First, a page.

To this libertarian, the logical solution is to privatize the schools and allow the free market to reestablish norms for both students and teachers. Real involvement by parents means that there is a financial penalty for bad performance, today the school just gets more money the lower the performance. A taxpayer black hole.

      • Timothy Lane says:

        One way to start on the privatization would be to charge those who run public schools with criminal fraud because they take taxpayer money on the pretense that they will use it to educate children, which they have no interest in actually doing. Perhaps we can hope someday that people will learn the lesson in Poul Anderson’s unjustly little-known novel Orbit Unlimited, which (among other things) has a rebellion started because of the imposition of “free, compulsory” public education (of the same sort we see today — but the book was written decades ago).

        As for parental involvement, this is indeed desirable, but it also makes a convenient excuse for the fraudsters. My suspicion is that children need either good teachers or good parents to learn; both is better, but either one will work. So the bad teachers use the lack of good parents as their excuse.

        • Kung Fu Zu Kung Fu Zu says:

          ” My suspicion is that children need either good teachers or good parents to learn; both is better, but either one will work.”

          I do not believe this is universally true. Good parents are absolutely more important than good teachers as parents have children from the time they are born. A parent’s influence should be immeasurably greater than a teacher’s. Of course, I am talking about the ideal here and not referring to the ABC’s alone.

          Human nature being what it is, too many parents do not or cannot give children any positive education at home. This leaves a greater burden on the schools as the children have learned many negative lessons before crossing the portals of academia. This is something that is merely fact and schools should be ready to deal with it. Sadly, the one tool which would have the greatest and most immediate effect in bringing children around, i.e. discipline, has been jettisoned from the public school system. This is due to a combination of “modern” teaching philosophy combined with the ridiculous incursion lawyers have had in areas which were formerly outside their bloodsucking scope.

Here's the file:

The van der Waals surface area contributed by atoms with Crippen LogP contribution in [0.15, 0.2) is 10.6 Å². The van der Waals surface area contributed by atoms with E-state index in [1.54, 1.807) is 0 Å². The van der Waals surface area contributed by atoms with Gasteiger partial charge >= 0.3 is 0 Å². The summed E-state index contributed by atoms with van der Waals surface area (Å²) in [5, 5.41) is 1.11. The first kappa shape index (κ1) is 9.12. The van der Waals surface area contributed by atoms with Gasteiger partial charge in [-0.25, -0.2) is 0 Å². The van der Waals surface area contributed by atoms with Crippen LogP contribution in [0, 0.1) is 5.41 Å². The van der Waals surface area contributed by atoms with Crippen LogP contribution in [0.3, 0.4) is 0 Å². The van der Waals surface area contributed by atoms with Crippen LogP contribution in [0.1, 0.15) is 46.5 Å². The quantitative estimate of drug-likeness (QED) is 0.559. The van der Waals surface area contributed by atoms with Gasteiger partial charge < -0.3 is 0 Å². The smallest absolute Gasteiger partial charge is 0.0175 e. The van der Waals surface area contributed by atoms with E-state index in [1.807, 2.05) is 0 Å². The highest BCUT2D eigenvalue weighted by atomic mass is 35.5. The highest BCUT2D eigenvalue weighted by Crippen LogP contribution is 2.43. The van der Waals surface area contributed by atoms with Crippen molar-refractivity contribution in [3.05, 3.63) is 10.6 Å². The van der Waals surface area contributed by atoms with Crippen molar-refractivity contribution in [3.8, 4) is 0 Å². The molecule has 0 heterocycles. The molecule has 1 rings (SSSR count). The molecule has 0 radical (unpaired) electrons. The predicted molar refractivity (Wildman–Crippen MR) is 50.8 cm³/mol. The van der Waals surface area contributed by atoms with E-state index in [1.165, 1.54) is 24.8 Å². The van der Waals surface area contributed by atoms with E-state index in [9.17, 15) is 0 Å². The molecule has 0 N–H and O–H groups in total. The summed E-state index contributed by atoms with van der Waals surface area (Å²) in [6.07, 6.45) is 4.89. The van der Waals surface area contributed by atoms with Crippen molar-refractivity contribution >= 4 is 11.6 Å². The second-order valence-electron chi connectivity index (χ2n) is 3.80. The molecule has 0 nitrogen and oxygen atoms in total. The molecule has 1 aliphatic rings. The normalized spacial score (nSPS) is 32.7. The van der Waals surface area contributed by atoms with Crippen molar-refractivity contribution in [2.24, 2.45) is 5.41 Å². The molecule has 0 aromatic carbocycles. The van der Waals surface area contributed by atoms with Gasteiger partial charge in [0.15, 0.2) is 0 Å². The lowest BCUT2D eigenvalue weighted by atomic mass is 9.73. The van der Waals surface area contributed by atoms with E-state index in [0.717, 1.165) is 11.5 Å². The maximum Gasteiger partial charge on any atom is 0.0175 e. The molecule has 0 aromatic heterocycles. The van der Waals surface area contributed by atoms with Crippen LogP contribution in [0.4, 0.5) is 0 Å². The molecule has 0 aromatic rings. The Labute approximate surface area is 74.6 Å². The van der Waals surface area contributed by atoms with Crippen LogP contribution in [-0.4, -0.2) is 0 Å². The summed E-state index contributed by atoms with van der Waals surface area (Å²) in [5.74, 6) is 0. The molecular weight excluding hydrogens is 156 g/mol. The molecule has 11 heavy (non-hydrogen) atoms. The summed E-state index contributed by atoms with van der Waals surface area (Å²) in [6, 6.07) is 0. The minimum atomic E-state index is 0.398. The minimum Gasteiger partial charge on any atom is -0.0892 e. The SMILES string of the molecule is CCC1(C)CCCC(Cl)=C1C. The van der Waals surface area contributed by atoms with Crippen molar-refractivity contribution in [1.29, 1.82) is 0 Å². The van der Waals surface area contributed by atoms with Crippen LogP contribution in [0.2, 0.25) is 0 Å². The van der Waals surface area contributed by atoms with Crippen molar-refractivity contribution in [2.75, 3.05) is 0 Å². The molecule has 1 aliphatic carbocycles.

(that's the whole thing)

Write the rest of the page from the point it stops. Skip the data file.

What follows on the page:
It has been my experience that teachers have almost no power to sanction the rotten apples among their students. I would say this is largely because the administrators (the Bill Ayers of this world) are the “modernists” in the system so they naturally side with lack of discipline. But, it is important to note that ISD’s are afraid of being sued for some breach of a student’s right, real or imagined. The smaller ISD’s are particularly vulnerable to such suits.

          The present public school system, if one can call it that, in the USA is a mess. There is no doubt, a good number of teachers are useless. But the dis-functional nature of education in this country cannot be solely laid at the foot of teachers. Like most other institutions in a nation, the people end up with what they deserve. If you don’t believe this, have a look at the number of people who vote in school board elections. Ask yourselves, how many people pay the least bit of attention to their local schools once their children have graduated.

          • Brad Nelson Brad Nelson says:

            I do not believe this is universally true. Good parents are absolutely more important than good teachers as parents have children from the time they are born. A parent’s influence should be immeasurably greater than a teacher’s. Of course, I am talking about the ideal here and not referring to the ABC’s alone.

            I think where parents come in (in regards to compulsory education) is in producing a well-mannered and well-adjusted child for insertion into this system. But the classroom itself is such a unique place, where the personality and skill of the teacher is all-encompassing, that when in class, parents mean almost nothing, apart from the caveats already presented. Children really are in a situation where the may be molded for good or ill.